questionmarkFollowing the disaster at the Fukushima Daichi nuclear power plant in 2011, I must confess to being concerned about drinking Japanese green tea.  On some level, it just seemed easier to eliminate this tea from my list of green teas that I enjoy, rather than worry about ingesting something potentially dangerous. I’ve come to eat predominantly organic produce so it didn’t make sense to take a chance regarding radiation with my tea.

Recently, I decided to investigate the issue and have to say, am I glad I did.  I learned that the contamination was predominately located in the eastern and central prefectures of Japan.  There were a total of 9 prefectures near Fukushima prefecture where high levels of radiation had been detected. These included Chiba, Fukushima, Gunma, Ibaraki, Kanagawa, Shizuoka, Tochigi, and Tokyo.  I understand that these areas are in fact not the most popular areas for tea growing, fortunately. To date however, I understand that they no longer test positive for radiation either.  I have come to learn that my favorite Japanese teas come from Kumamoto, Fukuoka, Kagoshima, Kyoto and Miyazaki. None had ever tested positive for radiation.

Perhaps the most revealing information I learned is that each country allows different levels of Becquerel (a unit of radiation activity) which they consider acceptable for human beings to ingest.  I’m horrified to see that the U.S. has the lowest standards. Thank you FDA for taking such good care of us.  How ironic that they won’t confirm TEA as being healthy.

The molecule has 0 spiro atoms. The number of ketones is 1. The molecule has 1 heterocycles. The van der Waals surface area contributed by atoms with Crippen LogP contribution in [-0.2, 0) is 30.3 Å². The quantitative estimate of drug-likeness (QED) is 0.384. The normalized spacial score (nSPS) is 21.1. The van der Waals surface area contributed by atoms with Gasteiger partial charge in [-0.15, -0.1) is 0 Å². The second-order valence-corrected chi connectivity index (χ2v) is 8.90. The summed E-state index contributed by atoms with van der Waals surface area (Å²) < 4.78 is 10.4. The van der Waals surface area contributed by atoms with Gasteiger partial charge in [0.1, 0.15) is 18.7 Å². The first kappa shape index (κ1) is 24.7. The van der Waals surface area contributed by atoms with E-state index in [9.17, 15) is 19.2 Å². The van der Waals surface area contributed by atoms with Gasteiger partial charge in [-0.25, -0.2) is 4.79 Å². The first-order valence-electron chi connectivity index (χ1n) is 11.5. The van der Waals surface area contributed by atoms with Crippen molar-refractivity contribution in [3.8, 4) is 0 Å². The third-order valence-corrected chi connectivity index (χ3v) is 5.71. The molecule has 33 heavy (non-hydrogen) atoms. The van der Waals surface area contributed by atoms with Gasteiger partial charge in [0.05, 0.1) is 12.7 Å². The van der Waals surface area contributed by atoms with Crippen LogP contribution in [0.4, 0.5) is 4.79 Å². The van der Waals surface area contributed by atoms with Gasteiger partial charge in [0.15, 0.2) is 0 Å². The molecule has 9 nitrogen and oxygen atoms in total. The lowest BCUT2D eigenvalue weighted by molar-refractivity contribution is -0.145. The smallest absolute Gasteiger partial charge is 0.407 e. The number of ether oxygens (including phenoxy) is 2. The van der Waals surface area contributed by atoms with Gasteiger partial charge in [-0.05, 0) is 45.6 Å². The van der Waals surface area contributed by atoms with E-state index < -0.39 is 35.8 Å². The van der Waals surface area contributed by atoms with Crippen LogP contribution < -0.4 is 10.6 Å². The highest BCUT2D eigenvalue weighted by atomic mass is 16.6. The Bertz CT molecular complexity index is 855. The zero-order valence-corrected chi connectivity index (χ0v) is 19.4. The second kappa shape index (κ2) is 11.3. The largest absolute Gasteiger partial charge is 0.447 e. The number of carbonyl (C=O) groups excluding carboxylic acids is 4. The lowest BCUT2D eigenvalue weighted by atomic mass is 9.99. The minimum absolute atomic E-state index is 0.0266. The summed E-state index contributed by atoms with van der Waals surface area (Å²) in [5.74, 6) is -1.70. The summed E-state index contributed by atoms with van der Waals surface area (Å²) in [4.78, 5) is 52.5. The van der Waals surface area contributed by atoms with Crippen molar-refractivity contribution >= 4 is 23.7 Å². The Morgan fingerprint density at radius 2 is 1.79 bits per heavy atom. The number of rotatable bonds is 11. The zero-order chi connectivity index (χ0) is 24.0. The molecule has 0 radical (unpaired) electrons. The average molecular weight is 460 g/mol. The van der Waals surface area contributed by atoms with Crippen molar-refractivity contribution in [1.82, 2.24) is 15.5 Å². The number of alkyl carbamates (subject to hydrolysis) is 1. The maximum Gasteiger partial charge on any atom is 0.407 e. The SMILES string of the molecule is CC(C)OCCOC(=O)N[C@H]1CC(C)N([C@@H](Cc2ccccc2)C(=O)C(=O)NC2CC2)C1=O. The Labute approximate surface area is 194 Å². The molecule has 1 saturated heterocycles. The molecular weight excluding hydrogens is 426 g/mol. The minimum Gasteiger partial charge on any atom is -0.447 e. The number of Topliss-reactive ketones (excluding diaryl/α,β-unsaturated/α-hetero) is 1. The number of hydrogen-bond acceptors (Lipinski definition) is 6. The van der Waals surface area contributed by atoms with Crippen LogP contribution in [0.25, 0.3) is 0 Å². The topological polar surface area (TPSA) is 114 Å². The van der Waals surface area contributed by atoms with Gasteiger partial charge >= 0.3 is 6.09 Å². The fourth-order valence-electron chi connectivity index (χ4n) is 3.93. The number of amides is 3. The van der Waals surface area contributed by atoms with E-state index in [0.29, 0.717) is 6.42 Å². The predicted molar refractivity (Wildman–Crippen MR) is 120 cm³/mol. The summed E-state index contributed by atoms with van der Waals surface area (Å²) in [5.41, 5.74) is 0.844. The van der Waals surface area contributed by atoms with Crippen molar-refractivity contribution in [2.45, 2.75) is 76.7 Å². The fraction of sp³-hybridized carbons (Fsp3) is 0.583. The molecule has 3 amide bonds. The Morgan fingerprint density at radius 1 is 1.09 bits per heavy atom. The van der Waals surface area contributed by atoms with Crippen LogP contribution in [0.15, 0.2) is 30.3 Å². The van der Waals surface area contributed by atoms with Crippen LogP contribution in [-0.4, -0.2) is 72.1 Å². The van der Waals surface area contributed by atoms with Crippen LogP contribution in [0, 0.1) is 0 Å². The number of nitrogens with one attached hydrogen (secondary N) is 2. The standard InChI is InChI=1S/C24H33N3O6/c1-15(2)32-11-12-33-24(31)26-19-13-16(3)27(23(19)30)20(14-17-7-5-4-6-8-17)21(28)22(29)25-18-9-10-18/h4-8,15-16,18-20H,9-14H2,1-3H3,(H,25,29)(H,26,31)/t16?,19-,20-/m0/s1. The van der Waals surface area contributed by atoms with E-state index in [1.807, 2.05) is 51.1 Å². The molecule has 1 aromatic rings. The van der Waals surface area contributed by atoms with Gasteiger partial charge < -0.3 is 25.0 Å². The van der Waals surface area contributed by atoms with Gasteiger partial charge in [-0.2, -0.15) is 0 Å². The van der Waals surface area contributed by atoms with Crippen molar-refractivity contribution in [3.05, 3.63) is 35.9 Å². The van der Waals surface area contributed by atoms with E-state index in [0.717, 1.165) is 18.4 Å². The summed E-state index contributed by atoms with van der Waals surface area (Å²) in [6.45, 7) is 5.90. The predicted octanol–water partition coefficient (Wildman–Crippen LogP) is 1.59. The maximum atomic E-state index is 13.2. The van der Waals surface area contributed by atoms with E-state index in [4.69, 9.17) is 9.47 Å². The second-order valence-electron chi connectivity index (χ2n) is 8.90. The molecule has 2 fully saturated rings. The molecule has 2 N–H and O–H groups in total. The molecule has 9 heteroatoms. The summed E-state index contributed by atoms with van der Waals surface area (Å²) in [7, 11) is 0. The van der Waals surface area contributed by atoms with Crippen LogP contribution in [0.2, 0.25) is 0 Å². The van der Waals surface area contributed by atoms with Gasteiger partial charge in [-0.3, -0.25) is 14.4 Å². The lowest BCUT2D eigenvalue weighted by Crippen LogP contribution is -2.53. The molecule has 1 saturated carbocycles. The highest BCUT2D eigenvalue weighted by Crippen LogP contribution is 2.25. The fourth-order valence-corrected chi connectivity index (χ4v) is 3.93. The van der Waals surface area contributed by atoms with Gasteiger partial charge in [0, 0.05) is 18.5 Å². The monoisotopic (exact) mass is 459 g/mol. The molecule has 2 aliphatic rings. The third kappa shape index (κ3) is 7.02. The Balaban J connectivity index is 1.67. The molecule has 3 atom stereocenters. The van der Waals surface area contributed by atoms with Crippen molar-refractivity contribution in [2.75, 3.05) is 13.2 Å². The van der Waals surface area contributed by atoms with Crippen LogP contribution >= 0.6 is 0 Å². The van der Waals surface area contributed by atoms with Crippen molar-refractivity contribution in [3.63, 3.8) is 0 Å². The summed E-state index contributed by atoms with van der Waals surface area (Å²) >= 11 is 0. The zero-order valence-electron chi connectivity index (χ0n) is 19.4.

US – 1200 Bq

Canada – 1000 Bq

EU 500 Bq

Japan – tolerating the lowest levels at 100 Bq. Following the nuclear disaster, they lowered their level from 500 Bq down to 100 Bq.

Another factor to have considered is that radiation in tea is assessed based on the dry leaf. If one were to assess the liquor however it would be a fraction of the amount in the dry leaf.  Here’s an example I saw on line:  If the dry leaf measures 3,000 Bq, the tea brewed from those leaves has only 100 Bq in it.  That is well below the acceptable limit for most countries.

 So basically I’ve lost years of enjoying my favorite Japanese green teas.  As a serious green tea drinker, Japanese green teas had always ranked high in my esteem. They had clearly perfected their growing, harvesting and production of green tea over the centuries.

So here’s the lesson I ultimately learned. Don’t let your fears go unchallenged.  Investigate the source and you might find that there’s nothing to be afraid of after all.